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Bunion surgery and bunion therapy on the foot

Hi Jonathan,

I had bunion surgery 16 months ago and was told that I have scar tissue. My doctor gave me an injection which was very very painful. After the shot, I did feel better for awile. He did tell me to massage it. I feel that I am back to square one. I am not sure if I should go for one more shot. It still hurts to walk, and I really don't know what to do.

Please help,


Hi Ginny

Thanks for your question. First, we should probably talk about what a bunion is, and then I'll talk about ways and ideas for you to work with it.

What Is A Bunion? A bunion is one problem that can develop due to a foot deformity. The bone which joins the big toe, the first metatarsal, becomes prominent on the inner border of the foot. This bump is the bunion and is made up of bone and soft tissue.

What Causes Bunions?
By far the most common cause of bunions is the prolonged wearing of poorly fitting shoes, usually shoes with a narrow, pointed toe box that squeezes the toes into an unnatural position. Bunions also may be caused by arthritis or polio. Heredity often plays a role in bunion formation. But these causes account for only a small percentage of bunions.

A study by the American Orthopaedic Foot and Ankle Society (http://orthoinfo.aaos.org/) found that 88 percent of women in the U.S. wear shoes that are too small and 55 percent have bunions. Not surprisingly, bunions are nine times more common in women than men.

So Ginny, if you haven't yet taken a good look at your shoes, TODAY would be a good time to do that. You may really like your shoes, but if they're what's continuing to cause your pain, you might want to wear them less, or not at all.

I'm not sure what the doctor injected when you received your shot. Your doctor may have given you a cortisone shot, and just for the record, I am not a fan of cortisone shots.

When you're having pain, it's your body telling you that there's something wrong in an area. Imagine pain being like having a fire alarm in one room of your house. The fire alarm is going off, trying to tell you something is wrong, and having a cortisone injection is kind of like closing the door to the room where the fire is, hoping that will make the alarm quieter and that the problem will go away.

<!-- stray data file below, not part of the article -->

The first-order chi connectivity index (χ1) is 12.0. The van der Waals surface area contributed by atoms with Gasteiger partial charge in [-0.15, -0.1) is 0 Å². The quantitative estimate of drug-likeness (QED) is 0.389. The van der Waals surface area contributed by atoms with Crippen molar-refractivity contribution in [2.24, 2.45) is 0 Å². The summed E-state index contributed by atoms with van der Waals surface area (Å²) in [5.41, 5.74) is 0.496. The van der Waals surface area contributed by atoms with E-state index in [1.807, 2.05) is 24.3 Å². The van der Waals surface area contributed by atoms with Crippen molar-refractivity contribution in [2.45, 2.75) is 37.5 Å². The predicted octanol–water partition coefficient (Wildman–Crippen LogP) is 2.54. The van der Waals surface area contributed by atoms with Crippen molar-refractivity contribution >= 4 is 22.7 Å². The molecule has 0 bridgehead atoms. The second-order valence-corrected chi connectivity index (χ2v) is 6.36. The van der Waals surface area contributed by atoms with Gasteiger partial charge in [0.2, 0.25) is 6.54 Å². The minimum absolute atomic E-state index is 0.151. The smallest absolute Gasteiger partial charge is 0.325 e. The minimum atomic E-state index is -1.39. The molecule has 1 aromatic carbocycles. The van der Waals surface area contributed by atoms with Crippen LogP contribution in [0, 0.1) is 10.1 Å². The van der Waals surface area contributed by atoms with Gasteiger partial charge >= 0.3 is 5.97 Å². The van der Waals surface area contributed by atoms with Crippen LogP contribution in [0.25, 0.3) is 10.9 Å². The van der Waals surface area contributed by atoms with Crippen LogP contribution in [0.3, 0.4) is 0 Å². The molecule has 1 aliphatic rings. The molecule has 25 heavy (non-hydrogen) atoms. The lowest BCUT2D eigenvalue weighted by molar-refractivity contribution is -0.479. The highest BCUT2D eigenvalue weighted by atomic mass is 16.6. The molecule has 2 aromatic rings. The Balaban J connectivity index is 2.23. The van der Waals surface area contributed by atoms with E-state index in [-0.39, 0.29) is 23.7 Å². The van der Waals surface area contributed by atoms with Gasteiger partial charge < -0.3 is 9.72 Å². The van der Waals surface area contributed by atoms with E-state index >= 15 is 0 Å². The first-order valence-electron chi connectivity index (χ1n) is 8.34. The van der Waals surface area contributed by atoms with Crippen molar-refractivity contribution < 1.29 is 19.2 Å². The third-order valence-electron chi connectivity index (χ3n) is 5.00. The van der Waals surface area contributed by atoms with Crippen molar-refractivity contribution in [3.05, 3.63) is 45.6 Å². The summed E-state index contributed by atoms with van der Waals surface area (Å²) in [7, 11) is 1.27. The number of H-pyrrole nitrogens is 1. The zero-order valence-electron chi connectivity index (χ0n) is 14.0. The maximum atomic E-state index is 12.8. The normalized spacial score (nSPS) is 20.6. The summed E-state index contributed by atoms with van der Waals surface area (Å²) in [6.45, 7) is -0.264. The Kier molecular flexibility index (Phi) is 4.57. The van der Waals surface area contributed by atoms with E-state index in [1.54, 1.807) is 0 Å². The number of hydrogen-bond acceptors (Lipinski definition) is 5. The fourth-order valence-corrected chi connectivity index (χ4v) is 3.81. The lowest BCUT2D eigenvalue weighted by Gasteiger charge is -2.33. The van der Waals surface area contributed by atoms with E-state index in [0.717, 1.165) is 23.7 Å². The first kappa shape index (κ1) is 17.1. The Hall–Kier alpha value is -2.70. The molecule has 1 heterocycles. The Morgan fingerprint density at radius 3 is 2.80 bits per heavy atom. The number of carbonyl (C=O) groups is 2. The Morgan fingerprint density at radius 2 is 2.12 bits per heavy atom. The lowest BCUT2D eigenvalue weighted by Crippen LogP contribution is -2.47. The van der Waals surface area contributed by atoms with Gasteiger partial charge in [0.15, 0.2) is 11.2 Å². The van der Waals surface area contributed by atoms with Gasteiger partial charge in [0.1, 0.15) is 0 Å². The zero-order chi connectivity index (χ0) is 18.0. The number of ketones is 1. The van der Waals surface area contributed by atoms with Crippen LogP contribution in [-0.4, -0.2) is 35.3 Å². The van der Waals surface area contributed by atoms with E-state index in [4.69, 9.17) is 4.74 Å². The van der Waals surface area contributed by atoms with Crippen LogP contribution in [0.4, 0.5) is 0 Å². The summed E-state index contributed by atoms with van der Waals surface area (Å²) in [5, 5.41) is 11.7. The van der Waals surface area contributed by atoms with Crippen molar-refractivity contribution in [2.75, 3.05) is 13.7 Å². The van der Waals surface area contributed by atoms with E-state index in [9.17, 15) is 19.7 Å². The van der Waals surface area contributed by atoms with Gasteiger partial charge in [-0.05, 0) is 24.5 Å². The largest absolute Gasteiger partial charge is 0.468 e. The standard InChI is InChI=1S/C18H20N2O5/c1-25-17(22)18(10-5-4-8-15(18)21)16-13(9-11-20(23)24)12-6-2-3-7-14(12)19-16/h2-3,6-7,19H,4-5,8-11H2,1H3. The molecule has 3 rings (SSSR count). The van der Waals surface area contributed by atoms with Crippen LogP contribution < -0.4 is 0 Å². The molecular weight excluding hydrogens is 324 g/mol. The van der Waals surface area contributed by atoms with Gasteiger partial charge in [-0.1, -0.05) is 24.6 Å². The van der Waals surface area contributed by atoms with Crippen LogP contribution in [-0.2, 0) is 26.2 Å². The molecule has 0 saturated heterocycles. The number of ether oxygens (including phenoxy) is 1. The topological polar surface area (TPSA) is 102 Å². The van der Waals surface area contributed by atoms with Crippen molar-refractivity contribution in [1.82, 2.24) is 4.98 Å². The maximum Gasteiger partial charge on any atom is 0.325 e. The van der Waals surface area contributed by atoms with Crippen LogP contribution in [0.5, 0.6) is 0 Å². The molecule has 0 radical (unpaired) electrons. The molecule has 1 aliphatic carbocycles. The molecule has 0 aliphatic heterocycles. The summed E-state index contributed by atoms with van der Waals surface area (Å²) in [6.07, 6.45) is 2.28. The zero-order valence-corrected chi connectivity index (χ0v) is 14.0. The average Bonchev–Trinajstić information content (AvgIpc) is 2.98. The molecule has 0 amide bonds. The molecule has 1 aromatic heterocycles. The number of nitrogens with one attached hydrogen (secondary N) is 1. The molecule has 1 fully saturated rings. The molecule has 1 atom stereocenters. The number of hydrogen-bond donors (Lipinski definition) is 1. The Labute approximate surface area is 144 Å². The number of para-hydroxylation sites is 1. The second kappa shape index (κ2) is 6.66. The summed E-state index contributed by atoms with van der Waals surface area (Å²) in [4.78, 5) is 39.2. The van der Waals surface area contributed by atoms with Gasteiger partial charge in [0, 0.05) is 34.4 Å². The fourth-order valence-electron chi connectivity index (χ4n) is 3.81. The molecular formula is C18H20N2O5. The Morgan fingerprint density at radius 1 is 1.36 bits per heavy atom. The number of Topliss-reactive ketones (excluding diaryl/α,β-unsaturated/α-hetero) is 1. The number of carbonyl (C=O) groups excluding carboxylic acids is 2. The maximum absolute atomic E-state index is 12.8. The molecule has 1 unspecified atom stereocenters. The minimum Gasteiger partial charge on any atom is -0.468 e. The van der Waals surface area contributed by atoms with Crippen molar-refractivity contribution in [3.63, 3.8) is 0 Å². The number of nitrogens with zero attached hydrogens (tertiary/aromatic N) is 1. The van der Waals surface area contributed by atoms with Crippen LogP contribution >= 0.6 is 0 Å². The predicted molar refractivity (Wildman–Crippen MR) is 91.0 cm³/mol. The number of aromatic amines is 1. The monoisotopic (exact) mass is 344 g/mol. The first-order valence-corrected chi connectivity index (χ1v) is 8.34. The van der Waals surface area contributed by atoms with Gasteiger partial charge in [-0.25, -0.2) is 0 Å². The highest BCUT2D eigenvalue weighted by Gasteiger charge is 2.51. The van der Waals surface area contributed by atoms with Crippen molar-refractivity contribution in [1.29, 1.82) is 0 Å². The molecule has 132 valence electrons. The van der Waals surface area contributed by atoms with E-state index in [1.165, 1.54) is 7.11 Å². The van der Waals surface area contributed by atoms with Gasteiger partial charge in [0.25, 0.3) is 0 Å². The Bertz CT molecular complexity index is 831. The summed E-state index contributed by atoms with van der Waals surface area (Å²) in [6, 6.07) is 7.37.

But that fire alarm is a symptom of the actual fire, and closing the door to the room or disconnecting the alarm won't get rid of the fire.

So ask your doctor if what was injected was actually cortisone/cortisol. If so, I would only use that injection if the pain is completely stopping you from living life. Otherwise I would seek out all other options first to fix the problem.

When your doctor recommended massaging your foot, were you given any information on how to massage it?

Here's a great simple foot massage from CMT Sylvia Carlson. You can do this in 5 minutes or less. I would recommend doing this twice a day for at least two weeks and see what results you can start to achieve.

Foot massage - sit in a chair or on the floor. Get comfy. You may or may not want to use lotion or oil. If you are sitting up, rest one foot on the opposite leg. Put one hand on top of the foot and the other closer to your toes, then stroke smoothly from your toes to your ankles. Glide your hands to the sole of your foot and massage the underside of your foot. Support your foot with one hand and with the other make a fist. With a circular motion move along the sole of your foot. Support your foot with one hand and work on each toe individually. Squeeze and gently twist and stretch each toe. Stroke around the ankle with your fingertips, as you stroke up toward the leg and then glide back to your toes. Finish by stroking your entire foot again. Do the same to your other foot.

Also, sometimes it's hard to tell how much the massage is really helping. So when you first start, work one foot really thoroughly. Then stand up and walk around. You will start to notice the differences from one foot to the other.

So, in conclusion:

Check out your shoes.
Your toes should all be able to lie flat on the bottom surface of the shoe when they're inside the shoe.

Find out what was injected into your foot. I don't recommend any further cortisone injections (if that's what was injected).

Massage your feet for at least 5 minutes/day, at least twice/day.

For some more specific kinds of techniques you can use, you can also check out Hey, Don't Touch Me!

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